I wish you all the best and a very merry christmas season!
See you tomorrow, when you can open the 2nd door 😉

Vicky! Xx

Where has the time gone…?

Hey guys, I’m finally back with a normal Blog post. The last five Blog posts were all about my time in Ireland. But since we’ve been to Ireland from the 20th to 27th of August, I’ve been back here in London for three weeks now and it’s been nearly two month since I started my year. I can tell you, time flies!

But first of all I want to try to catch up with all that has happened the last few weeks.

You already know that we came back on Saturday, 27th August. On Sunday, 28th August I had my usual day off and since I’ve missed out on a whole week here in London I made plans to meet Maja again, the one Au Pair I went to see in Brixton the Thursday before we left for Ireland.

At 2.45pm I took the Tube to Warren Street, where I then met Maja. Together we walked down Tottenham Court Road until we came upon Oxford Street. We then just strolled around Oxford Street and went in a few shops, but never actually bought something. Until we came across a new pop up store, where we were able to buy clothes of good quality to a bargain price.

Later that day we sat down in a small Caffé Nero and started to plan the next day. At 6.45pm we said goodbye for the day, knowing that we’re going to see each other again the following day, and went home.

Since Monday, 29th August was a bank holiday here in England, I had another day off. At 11am I went to catch the tube, because Maja and I wanted to visit the Notting Hill Carnival.
At my tube station I first met Amelie. She is an Au Pair, too and lives on the other side of the Tube station, thus in the same part of London. Since our host families know each other, our host moms made us come in contact. Maja and I asked her to accompany us, so she would get to know some Au Pairs here.

At 11.30am Amelie and I left Woodside Park and drove to Euston, where we met Maja and took the tube to Notting Hill Gate. When we left the Tube station we were already in the middle of the Carnival, but decided to go further into Notting Hill. After we bought us each a flower crown we found ourselves a spot on the sidewalk of Westbourne Grove, where we watched two parts of the Notting Hill Carnival Parade.
The Parade reminds of the original Carnival in Rio. There is lots of music, colourful and fancy dresses and everyone is dancing.

After we saw the short part of the Parade we went to get something to eat and then went on. The food at the Carnival is really good. There are lots of booths which offer grilled corn cobs and lots of different grilled meats. Other booths offer a big variety of cocktails, fruit punches and other drinks.
Even though the alcohol consumption reminded me of a german carnival, we stayed completely sober.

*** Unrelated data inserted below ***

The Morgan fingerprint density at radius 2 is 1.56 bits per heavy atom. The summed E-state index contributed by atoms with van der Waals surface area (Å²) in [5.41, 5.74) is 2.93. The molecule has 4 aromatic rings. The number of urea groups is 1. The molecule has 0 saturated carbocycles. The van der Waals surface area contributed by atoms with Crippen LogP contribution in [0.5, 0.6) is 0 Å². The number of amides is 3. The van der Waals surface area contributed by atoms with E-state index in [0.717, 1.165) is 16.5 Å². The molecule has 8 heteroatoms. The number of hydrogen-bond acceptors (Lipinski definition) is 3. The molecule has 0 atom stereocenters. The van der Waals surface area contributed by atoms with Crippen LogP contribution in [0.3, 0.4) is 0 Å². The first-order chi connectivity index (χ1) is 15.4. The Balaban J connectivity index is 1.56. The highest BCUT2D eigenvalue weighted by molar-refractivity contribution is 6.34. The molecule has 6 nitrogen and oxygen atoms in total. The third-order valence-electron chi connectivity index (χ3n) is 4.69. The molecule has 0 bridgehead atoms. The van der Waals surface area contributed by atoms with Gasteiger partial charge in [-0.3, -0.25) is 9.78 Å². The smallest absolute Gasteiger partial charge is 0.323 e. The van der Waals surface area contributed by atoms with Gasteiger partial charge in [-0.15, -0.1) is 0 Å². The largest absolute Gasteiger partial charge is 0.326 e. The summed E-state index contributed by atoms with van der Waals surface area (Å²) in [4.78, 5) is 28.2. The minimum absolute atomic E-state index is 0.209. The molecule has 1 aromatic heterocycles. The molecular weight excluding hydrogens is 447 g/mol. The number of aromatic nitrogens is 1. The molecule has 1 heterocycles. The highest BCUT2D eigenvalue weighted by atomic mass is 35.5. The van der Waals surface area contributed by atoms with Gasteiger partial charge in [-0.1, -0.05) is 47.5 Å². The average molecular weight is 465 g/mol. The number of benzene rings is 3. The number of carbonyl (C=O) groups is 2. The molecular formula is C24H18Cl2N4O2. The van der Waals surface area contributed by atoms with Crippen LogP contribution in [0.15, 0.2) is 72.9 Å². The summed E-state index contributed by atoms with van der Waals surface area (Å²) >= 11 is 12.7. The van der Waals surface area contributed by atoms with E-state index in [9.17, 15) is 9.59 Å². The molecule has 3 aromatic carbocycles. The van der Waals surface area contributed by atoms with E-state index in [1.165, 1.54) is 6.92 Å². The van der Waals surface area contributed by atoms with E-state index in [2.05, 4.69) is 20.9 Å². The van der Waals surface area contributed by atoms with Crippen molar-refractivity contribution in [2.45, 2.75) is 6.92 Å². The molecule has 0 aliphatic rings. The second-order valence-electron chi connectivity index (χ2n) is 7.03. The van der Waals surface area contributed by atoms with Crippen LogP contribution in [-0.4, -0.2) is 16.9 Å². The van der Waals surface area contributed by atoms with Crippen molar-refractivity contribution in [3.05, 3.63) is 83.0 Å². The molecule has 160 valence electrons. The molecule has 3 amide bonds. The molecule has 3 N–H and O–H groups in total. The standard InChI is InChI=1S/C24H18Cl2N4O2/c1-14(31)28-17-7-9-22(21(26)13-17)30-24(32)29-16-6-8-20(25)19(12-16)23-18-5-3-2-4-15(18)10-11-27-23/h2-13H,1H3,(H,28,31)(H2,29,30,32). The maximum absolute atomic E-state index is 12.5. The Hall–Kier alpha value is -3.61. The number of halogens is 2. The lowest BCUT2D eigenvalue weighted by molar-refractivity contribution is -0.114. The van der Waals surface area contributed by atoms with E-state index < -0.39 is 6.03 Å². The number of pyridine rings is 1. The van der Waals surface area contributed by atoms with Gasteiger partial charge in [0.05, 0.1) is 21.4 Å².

We walked down the complete Portobello Road and went back to where we bought our lunch earlier that day. After we were stuck in the big crowds more than one time we decided to go back to the Tube station via a side street.

The Notting Hill Carnival is not that bad, there is lots of music and the people there are all in such a good mood. But the only thing is that there are just too many people. If anything would happen, there would be no chance for the police to keep control of the situation.
After I went there I have to say that it’s nice to go there to have seen it once, but I wouldn’t go there a second time.

The next few days were really nice. Since N. has been off devices, we actually had the chance to bond. Not only could I show him how to do Origami, but he also started drawing a lot and we baked some Rocky Roads together.

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N. and my Rocky Road masterpieces!

On Wednesday I received the first letter of my pen pal from Trier. It was really nice to read those few lines from home. Because I had some free hours that day I decided to answer her directly and send a birthday postcard to my mum’s best friend (Happy belated Birthday! 🎉).

Since Amelie’s Au pair girl and N. had been in the same class up until this year, because S. changed the school, we organised a playdate for Friday. We met at 11am and went to the park near our home, where the kids played a bit tennis. When we were back at the house at 12.30pm, Amelie and I started to prepare lunch: Pancakes, or rather Crêpes, while S. and N. tried to do some Origami.
After Lunch Amelie and S. went back home and N. and I drew a bit for the rest of the day.

Normally I’m off work on the weekends, but my host parents asked me to babysit on saturday night, so I had only half the day off. Therefore I just spent some time with Amelie on the High Road of North Finchley and we went down to Finchley Central.
On our way to Finchley Central we visited the Victoria Park, which is a really nice park.
When I was back home the boys and I had a nice self made Pizza for dinner.